Have you ever had an exchange with someone that left you bruised? We’ve all had those moments more than a few times in our life.
It could be a simple, heated exchange with someone you barely know at the grocery store. It could be a good friend being demanding thanks to a bad day at work. It could be when your dog just gets up and walks away after you rubbed and loved the hell out of them for an hour.
Enter your own example here.
Either way, we’ve all had those moments that were just plain unfair.
I have only, truly, really disliked one person in my life. She was purposefully mean for the sake of reaction. She was the very definition of a childhood bully and, honestly, until college I finally learned how to get past her cruelty.
It’s such a loss to reflect how I used to dwell my thoughts on those false, morphed emotions about the way she made me feel–even into my early 20s.
Only recently have I come across the exact caliber a person who reminds me of that childhood bully in terms of how much I dislike them–but in the most opposite of ways.
I’m going to label this individual as a hypocritical victim.
Who or what is an hypocritical victim? An H.V. loves playing the martyr, is completely fake, takes credit for others’ hard-earned work, and–when given the chance to speak–will only discuss what he has done to the point of nausea.
An H.V. makes things sound one of two ways (never both): better or worst than they actually are. Things just can’t be with an H.V. They are overly emotional or dramatic, blow situations out of proportion, and are in denial about everything. Why? Because they cannot face the truth about their selfish side.
You know how you meet someone and they remind you of someone else? Oh, hey: You’re hilarious like my friend Larry!
This particular H.V. is an individual who is unlike anyone I have met in my life. And not in a nice, fun, unique way.
This person is entirely disingenuous and doesn’t even realize so. He comes off as garrulous, confident, and personable; and I’m sure–absolutely positive, actually–that he believes he is charming and well-liked. Sure, the H.V. pulls it off with those who know him less than 24 hours. In fact, they eat that shit up. However, those three adjectives define the entire breadth personality for those who work with him on a daily basis.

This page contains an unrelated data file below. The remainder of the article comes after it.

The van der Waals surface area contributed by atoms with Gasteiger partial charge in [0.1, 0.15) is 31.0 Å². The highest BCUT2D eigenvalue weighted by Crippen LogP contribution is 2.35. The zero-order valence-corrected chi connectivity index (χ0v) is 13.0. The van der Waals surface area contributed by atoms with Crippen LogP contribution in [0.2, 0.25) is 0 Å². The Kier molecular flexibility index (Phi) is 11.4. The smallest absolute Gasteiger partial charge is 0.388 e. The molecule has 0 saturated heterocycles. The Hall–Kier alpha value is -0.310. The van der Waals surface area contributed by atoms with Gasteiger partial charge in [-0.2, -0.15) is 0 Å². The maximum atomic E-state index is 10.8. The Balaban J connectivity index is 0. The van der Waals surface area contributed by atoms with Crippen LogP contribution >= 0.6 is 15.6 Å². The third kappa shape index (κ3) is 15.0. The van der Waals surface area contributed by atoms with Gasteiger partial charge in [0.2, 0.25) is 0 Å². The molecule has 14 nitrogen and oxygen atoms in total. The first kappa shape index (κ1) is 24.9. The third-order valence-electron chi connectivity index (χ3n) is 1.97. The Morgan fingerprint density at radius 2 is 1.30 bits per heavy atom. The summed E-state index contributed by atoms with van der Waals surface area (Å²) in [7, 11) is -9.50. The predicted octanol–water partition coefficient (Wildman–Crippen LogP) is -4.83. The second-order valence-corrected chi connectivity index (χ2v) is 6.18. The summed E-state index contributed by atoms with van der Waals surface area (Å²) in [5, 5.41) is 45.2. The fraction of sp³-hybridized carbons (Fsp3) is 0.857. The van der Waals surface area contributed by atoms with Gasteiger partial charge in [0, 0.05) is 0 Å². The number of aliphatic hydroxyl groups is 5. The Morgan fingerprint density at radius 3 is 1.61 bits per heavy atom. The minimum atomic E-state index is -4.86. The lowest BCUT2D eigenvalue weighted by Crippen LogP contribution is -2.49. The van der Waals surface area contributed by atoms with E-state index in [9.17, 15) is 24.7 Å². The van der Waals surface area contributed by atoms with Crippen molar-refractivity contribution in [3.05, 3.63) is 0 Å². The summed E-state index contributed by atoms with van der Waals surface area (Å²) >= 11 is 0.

This particular H.V., who is a few months shy of 30, has:
- Never had a girlfriend/long-term relationship.
- No real friends. (Remember: Being nice to a co-worker is considered “professional.” Being nice to the H.V. at works constitutes you as one of his best friends.)
- Never fostered a true friend outside of his family.
- Relies on the emotional security of a children’s therapy group that he manages.
That’s right: What scares me most about this hypocritical victim is that he works very closely with children. He works on fostering the social and emotional development of children through a workshop program in Phoenix when he can’t even manage his own emotions and actions. He is, in essence, cultivating his H.V. mentality by applying those tools to impressionable youths.
Remember the movie Saved! when the gay boyfriend goes to that Christian Mercy House because they need to “fix” his homosexuality? Patrick, the dude who loves the girl who naively attempted to “cure” her gay boyfriend by having sex with him, in turn, gets her pregnant, said: “Mary, Mercy House is more for the people who run the house rather for the kids in those facilities.”
That’s exactly how I feel about this particular H.V. He runs these emotional development workshops to empower and strengthen his victimhood.
But, like all experiences, we move on–right? We learn to let go, and it’s only after we do that then something opens up. This person’s insincere actions have been driving me crazy for the past two years, and now that I’m moving on with a new job and I’ve just wanted to let it go by writing his baffling personality out.
Because I’m sure that I’ll encounter more H.V.’s throughout my life. And so will you.
But here’s the real point:
(And the H.V. will like this part.) Unfair happens in life.
(And the H.V. might not love this part.) And instead of griping about it, you need to learn to let things go.